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Saturday, 31 May 2014

The Girl Who Never Was by Skylar Dorset

Title: The Girl Who Never Was
Author: Skylar Dorset
Series: Otherworld (Book 1)
Read Type: eARC from SOURCEBOOKS fire
Stars: StarStarStarStar

You can purchase a copy of this book from Amazon UK and Amazon US
You can find out more about the author on Facebook, Twitter, Tumblr, Pinterest, Goodreads and her website
 photo girlwhoneverwas_zps22212eb9.jpg
In Selkie's family, you don't celebrate birthdays. You don't talk about birthdays. And you never, ever reveal your birth date.

On her seventeenth birthday, Selkie finally understands why. All she wanted was a simple "Happy Birthday" from her secret crush, Ben. But the instant she blurts out the truth to him in the middle of Boston Common, her whole world shatters. Because the Boston that Selkie knows is only an elaborate enchantment constructed to conceal the truth: Selkie is a half-faerie princess. And her mother wants her dead. The faerie court believes Selkie is a child of prophecy-fated to destroy the court's powerful grip on the supernatural world. And the only way for Selkie to survive...is to prove them right. 


 A link for my review of the prequel, along with links for purchasing can be found here.

Strong language: None
Drugs: None
Violence: None
Sexual content: None

I received a copy of this via NetGalley and SOURCEBOOKS fire for free in return for an unbiased review



With a note. A note etched into a snowflake, sighed into a gust of wind, rustled through the trees of autumn, rippled over a summer pond


This is the first novel in the Otherworld series, although there is also a prologue available. Having already read the prologue, as well as the blurb for this novel, I felt this one started very slowly, with nothing much changing from the prologue's status. It left me feeling on the wrong foot plot-wise, until I started to see clues coming in. once the plot got going, in a museum slash library, I felt it hit a nice clip, not too slow, but easy enough that aspects, such as that lovely fairytale language from the prologue carried over.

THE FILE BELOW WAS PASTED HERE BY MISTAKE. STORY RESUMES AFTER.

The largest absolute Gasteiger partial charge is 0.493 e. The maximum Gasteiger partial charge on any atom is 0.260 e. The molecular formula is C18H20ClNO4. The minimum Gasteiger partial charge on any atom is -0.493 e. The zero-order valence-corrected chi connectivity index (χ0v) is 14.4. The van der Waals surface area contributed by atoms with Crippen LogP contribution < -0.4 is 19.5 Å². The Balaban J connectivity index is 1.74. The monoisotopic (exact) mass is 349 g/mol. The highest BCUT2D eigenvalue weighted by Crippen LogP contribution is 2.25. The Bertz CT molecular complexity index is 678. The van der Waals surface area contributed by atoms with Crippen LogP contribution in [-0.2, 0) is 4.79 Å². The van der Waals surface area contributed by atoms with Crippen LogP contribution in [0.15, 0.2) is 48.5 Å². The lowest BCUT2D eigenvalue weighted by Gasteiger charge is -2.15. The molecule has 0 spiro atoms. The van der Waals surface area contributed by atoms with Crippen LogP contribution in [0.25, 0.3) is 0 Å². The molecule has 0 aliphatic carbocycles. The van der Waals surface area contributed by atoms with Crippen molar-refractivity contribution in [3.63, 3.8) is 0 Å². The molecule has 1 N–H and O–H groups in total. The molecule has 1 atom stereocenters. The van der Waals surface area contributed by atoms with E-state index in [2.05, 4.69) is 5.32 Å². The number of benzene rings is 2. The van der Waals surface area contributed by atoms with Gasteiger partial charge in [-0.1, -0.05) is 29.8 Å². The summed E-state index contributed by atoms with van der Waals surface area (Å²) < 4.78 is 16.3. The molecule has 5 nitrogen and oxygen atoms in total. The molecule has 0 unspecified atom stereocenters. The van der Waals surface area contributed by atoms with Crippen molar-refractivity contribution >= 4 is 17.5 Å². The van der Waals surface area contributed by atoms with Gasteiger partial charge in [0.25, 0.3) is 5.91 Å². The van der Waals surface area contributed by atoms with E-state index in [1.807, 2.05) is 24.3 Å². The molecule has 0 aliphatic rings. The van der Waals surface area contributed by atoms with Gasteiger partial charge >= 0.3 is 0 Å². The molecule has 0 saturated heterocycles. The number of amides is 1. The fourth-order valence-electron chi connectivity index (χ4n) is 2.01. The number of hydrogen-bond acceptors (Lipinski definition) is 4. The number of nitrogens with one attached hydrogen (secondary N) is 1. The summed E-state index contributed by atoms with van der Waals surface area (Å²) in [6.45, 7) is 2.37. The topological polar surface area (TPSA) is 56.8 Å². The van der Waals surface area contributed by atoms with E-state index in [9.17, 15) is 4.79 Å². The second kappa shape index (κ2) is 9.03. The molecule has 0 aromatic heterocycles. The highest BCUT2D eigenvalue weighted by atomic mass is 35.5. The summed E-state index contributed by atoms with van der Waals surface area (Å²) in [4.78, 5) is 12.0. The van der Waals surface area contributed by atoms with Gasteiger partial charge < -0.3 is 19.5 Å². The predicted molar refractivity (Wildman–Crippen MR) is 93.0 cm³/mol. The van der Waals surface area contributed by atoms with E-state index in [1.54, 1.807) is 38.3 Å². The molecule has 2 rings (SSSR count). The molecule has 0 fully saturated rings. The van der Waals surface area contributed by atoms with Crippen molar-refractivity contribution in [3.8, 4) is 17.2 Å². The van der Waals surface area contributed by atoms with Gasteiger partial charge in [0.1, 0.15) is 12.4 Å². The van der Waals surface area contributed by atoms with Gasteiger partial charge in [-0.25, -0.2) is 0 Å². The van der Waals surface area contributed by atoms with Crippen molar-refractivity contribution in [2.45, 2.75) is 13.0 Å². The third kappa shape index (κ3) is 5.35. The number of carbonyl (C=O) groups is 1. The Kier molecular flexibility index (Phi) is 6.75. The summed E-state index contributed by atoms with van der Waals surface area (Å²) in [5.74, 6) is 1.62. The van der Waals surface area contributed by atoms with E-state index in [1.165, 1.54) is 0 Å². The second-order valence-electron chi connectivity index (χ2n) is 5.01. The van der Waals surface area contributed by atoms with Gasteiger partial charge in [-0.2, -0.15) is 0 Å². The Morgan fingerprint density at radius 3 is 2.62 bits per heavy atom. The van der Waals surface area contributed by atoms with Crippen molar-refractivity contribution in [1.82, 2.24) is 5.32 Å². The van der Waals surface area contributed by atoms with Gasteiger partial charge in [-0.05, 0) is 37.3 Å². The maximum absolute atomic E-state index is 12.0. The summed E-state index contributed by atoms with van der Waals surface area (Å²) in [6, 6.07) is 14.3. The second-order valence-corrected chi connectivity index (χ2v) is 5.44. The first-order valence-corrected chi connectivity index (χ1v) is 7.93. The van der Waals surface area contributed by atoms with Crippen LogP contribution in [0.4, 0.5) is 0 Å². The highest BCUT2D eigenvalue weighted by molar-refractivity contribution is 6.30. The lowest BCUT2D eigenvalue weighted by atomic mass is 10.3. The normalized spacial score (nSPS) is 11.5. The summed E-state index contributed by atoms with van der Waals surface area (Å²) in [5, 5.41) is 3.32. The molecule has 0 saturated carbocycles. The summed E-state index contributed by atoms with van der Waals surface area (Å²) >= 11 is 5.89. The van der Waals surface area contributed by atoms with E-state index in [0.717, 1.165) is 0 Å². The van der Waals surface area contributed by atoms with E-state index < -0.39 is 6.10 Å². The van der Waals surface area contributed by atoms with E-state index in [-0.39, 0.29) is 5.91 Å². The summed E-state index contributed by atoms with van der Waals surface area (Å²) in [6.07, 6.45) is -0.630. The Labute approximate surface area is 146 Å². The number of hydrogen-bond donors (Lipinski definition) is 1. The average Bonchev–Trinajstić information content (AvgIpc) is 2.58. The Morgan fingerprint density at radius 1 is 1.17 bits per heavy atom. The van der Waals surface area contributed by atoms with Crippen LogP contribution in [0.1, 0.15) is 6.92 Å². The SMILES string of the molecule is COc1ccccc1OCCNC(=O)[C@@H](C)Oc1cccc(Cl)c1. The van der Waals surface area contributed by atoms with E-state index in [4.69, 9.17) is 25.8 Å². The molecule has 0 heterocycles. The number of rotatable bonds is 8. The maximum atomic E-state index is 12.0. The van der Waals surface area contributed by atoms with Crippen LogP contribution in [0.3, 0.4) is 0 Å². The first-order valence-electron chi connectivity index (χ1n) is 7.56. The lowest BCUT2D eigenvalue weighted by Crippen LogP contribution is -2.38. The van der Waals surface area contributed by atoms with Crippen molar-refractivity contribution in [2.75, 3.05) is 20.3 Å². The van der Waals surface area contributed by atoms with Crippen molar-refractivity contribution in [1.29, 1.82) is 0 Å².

The destiny, as most destiny's in fantasy books are wont to do, was complex, ut I was impressed with how it was handed out, a piece at a time so we didn't have to sit through long discussions, but instead went running off to adventure and get in trouble most likely!

In several situations I felt the secondary characters were actually superior and bigger players than Selkie, the main character. Some of this was due to her being essentially under a spell, but I feel she often relied on others and almost faded into the background. Her two friends Kelsey and Ben were particularly strong characters. I really liked them both and the essence they added to the story, I hope to see them in future instalments.

Ben sighs and says, “I hate England.”

Why, Ben, why? I'm sure England will love you if you just give it a chance!

I felt the middle of the novel was left to languish and not keep up the pace a little. This was particularly apparent where Selkie was alone, following along in the sae vein as my previous statement of her being a slightly weaker character. However, I felt the ending was emotional, dramatic, and a nice cliff hanger as to what happens next.

A lovely thread of will-they, won't-they romance threaded through the book, sealing the deal for me. Fantastic.




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